Speech begins in the mind. Whether we say something out loud or silently to our self, we are still saying something. We may not move the air to sound it out but the muscles used to vocalize the words still receive a signal from the brain. This subvocal speech can be perceived through electromyography by measuring the electrical potential created by muscle cells in the throat when they receive a speech signal from the brain. Electrodes on the neck capture the subvocal speech and the silent communication is converted into audible speech.
The simple human act of talking involves a complex set of systems. The science of speech is concerned with anatomy, neuroanatomy, physiology, and acoustics. Phonation is the production of sound during vocalization when muscle contractions in the larynx and the movement of breath are used to vibrate the vocal folds and modulate air flow from the lungs. But even when the acoustic aspects of phonation are removed we are still speaking in our head and the other systems of speech are still active. Activity in the muscle cells involved in the phonation of the words can be convert during silent thought to speech using subvocal recognition.
The verbal mind has a strong attachment to speech. We listen to our thoughts, consciously and subconsciously, that are spoken quietly in the mind. And when we read we say the words silently in our head. Listening to your thoughts can feel like having a conversation with yourself. Silencing the subvocal voice is central to many traditions of religious and spiritual practice. Meditation is a tool for feeling equanimity towards your thoughts until the subvocal voice ceases to speak. But subvocalization is also used in many of the same traditions in the form of prayer where the subvocal voice is used to speak to God.
Subvocal recognition technology is applied in circumstances when vocal communication is compromised or not possible. Pilots, astronauts, and divers can use subvocal speech to communicate with one another in conditions when vocal acoustic speech is not possible. Subvocal recognition was also developed by the military as a way of communicating during combat or hostage situations.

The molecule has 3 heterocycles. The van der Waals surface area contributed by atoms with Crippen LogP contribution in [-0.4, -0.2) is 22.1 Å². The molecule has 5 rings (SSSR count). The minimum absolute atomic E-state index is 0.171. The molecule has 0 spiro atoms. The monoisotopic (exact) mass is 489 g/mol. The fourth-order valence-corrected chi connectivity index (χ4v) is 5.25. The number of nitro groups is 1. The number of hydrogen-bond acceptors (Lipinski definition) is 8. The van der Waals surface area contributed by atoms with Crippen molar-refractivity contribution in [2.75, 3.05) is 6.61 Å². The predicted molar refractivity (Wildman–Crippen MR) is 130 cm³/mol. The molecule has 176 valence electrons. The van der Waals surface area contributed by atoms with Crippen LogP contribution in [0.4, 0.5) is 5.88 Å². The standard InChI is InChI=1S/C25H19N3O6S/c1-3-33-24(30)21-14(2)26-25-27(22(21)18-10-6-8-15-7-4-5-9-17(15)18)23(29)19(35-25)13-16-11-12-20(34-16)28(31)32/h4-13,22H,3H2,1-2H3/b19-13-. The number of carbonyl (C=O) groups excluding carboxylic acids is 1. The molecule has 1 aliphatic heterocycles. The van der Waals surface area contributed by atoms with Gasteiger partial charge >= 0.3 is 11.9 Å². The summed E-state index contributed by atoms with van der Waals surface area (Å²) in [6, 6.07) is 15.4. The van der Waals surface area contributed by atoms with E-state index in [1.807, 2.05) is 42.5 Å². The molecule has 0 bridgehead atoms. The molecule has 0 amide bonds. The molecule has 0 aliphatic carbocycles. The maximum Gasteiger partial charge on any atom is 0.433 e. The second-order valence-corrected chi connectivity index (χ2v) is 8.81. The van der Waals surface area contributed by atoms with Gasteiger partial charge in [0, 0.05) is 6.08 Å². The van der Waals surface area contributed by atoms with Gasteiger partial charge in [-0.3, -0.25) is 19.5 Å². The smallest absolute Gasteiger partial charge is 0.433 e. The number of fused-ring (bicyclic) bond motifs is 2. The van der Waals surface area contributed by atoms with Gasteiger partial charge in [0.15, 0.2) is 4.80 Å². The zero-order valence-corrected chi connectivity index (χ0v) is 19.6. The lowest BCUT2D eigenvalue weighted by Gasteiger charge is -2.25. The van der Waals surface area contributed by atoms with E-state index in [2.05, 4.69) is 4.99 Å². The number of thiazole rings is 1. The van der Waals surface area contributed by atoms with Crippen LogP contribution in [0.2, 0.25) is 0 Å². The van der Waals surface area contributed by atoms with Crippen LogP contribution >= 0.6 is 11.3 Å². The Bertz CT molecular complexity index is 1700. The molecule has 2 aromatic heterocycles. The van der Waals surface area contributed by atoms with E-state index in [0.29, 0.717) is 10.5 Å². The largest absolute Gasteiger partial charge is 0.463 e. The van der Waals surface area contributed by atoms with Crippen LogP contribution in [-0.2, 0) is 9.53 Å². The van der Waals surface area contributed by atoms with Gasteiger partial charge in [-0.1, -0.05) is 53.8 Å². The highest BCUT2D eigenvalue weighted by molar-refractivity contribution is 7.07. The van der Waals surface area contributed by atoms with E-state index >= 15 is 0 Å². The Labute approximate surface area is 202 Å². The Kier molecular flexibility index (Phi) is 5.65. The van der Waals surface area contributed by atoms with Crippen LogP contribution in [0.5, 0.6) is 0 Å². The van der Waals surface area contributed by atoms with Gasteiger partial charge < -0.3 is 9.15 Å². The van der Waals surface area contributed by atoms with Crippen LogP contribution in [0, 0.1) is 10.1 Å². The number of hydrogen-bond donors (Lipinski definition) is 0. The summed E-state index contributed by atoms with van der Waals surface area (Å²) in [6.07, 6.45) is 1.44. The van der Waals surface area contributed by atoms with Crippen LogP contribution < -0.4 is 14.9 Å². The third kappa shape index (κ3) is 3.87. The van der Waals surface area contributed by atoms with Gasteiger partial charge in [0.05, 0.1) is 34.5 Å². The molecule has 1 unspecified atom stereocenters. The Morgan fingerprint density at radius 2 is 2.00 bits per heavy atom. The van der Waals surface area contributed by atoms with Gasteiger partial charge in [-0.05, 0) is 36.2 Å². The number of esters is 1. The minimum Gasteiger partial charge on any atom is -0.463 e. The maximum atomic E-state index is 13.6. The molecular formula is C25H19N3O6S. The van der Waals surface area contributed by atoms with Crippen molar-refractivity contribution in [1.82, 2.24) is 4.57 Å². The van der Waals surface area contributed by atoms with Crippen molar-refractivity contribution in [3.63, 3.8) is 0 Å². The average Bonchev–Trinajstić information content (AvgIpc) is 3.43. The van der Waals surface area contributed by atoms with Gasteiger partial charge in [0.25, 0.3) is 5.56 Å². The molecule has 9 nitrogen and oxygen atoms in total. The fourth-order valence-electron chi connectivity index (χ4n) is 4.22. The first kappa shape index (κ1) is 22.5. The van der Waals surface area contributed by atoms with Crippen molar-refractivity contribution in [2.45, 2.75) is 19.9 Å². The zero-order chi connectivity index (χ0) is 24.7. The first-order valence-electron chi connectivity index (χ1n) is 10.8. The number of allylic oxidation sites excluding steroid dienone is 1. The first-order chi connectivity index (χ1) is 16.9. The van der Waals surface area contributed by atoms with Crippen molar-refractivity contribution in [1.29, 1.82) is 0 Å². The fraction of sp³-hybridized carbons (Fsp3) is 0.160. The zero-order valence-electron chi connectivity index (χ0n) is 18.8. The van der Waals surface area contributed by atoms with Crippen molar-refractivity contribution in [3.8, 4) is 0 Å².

Synthetic telepathy is a form of silent communication that uses subvocalization in brain-computer (or mind-machine) interfaces where external devices are manipulated with the mind. Direct neural interfaces also involve the use of electroencephalography or EEG to measure changes of voltage in the brain. BCIs are designed primarily for aiding, enhancing, and restoring cognitive or sensory-motor functions. What role will silent communication play in future interface designs for mobile computing and other interaction technologies?
Our mind speaks to us and we speak to our mind. But who is speaking? Who is our conscious voice and who is our subconscious voice? Does is our subvocal voice come from the conscious mind while the subconscious mind operates silently? Or does subvocal speech originate in both the conscious and subconscious minds? What does subvocal speech show us about the power dynamics that exist between the conscious and subconscious minds? Who is the alpha? Who is submissive? Do they switch roles? And are they speaking to each other even when we’re not listening? What is the rest of us saying when we’re not speaking?
the E X P E R I M E N T
From the moment I arrived at school until necessary in class I am only speaking with subvocalization. I met Sarah and Mack in the morning to participate in their looping conversation experiment. When I was asked why I wasn’t speaking I told them. But they didn’t hear me. Sarah called it a vow of silence and Mack called me silent TK. I felt calm and peaceful. But I also felt like I was missing the excitement and happiness that comes with banter and conversation. Sarah and Mack are two exceptional cases of people I like to share banter and in both cases they are people that I really enjoying riffing together with wit and humor. Not only was I withholding from this fun activity and missing the positive reinforcement, I was also soon ignored. When I was spoken to it was with a lightness that came with the oddity of my condition but I noticed how quickly I seem forgotten in the group.
I tried to stay in the conversation with subvocal speech but I was talked over and rarely had a chance to speak with out being interrupted. During the exercise Mack and Sarah repeated to one another, “I don’t care what you think Mack.”
“I don’t care what you think Sara”. For sixty minutes straight.